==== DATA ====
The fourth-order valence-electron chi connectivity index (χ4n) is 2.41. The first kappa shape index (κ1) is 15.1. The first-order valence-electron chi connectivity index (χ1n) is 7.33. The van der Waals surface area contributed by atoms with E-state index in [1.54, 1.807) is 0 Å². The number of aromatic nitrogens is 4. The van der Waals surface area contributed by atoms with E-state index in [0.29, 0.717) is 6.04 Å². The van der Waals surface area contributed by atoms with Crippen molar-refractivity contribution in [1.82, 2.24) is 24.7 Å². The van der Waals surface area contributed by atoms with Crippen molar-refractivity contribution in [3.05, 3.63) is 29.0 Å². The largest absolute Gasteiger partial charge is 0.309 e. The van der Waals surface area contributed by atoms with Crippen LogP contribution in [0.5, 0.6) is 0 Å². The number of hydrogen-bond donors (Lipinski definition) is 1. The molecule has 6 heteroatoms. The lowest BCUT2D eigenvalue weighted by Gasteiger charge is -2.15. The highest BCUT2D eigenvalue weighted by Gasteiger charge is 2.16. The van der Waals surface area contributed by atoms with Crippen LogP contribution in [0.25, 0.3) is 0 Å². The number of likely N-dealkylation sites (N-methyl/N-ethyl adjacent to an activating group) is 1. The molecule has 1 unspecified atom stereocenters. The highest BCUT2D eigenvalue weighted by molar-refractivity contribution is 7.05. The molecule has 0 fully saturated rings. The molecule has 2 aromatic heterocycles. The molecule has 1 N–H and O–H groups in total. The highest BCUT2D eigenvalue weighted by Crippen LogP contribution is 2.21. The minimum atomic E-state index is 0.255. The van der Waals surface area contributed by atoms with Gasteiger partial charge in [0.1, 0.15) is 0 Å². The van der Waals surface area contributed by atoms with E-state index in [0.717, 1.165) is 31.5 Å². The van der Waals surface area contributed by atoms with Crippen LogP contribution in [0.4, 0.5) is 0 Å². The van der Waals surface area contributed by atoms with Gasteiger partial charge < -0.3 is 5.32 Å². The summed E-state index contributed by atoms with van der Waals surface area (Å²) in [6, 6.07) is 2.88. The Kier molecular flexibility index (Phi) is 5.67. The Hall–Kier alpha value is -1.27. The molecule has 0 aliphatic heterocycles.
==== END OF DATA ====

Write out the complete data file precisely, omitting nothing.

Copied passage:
The fourth-order valence-electron chi connectivity index (χ4n) is 2.41. The first kappa shape index (κ1) is 15.1. The first-order valence-electron chi connectivity index (χ1n) is 7.33. The van der Waals surface area contributed by atoms with E-state index in [1.54, 1.807) is 0 Å². The number of aromatic nitrogens is 4. The van der Waals surface area contributed by atoms with E-state index in [0.29, 0.717) is 6.04 Å². The van der Waals surface area contributed by atoms with Crippen molar-refractivity contribution in [1.82, 2.24) is 24.7 Å². The van der Waals surface area contributed by atoms with Crippen molar-refractivity contribution in [3.05, 3.63) is 29.0 Å². The largest absolute Gasteiger partial charge is 0.309 e. The van der Waals surface area contributed by atoms with Crippen LogP contribution in [0.5, 0.6) is 0 Å². The number of hydrogen-bond donors (Lipinski definition) is 1. The molecule has 6 heteroatoms. The lowest BCUT2D eigenvalue weighted by Gasteiger charge is -2.15. The highest BCUT2D eigenvalue weighted by Gasteiger charge is 2.16. The van der Waals surface area contributed by atoms with Crippen LogP contribution in [0.25, 0.3) is 0 Å². The number of likely N-dealkylation sites (N-methyl/N-ethyl adjacent to an activating group) is 1. The molecule has 1 unspecified atom stereocenters. The highest BCUT2D eigenvalue weighted by molar-refractivity contribution is 7.05. The molecule has 0 fully saturated rings. The molecule has 2 aromatic heterocycles. The molecule has 1 N–H and O–H groups in total. The highest BCUT2D eigenvalue weighted by Crippen LogP contribution is 2.21. The minimum atomic E-state index is 0.255. The van der Waals surface area contributed by atoms with Gasteiger partial charge in [0.1, 0.15) is 0 Å². The van der Waals surface area contributed by atoms with E-state index in [0.717, 1.165) is 31.5 Å². The van der Waals surface area contributed by atoms with Crippen LogP contribution in [0.4, 0.5) is 0 Å². The van der Waals surface area contributed by atoms with Gasteiger partial charge < -0.3 is 5.32 Å². The summed E-state index contributed by atoms with van der Waals surface area (Å²) in [6, 6.07) is 2.88. The Kier molecular flexibility index (Phi) is 5.67. The Hall–Kier alpha value is -1.27. The molecule has 0 aliphatic heterocycles.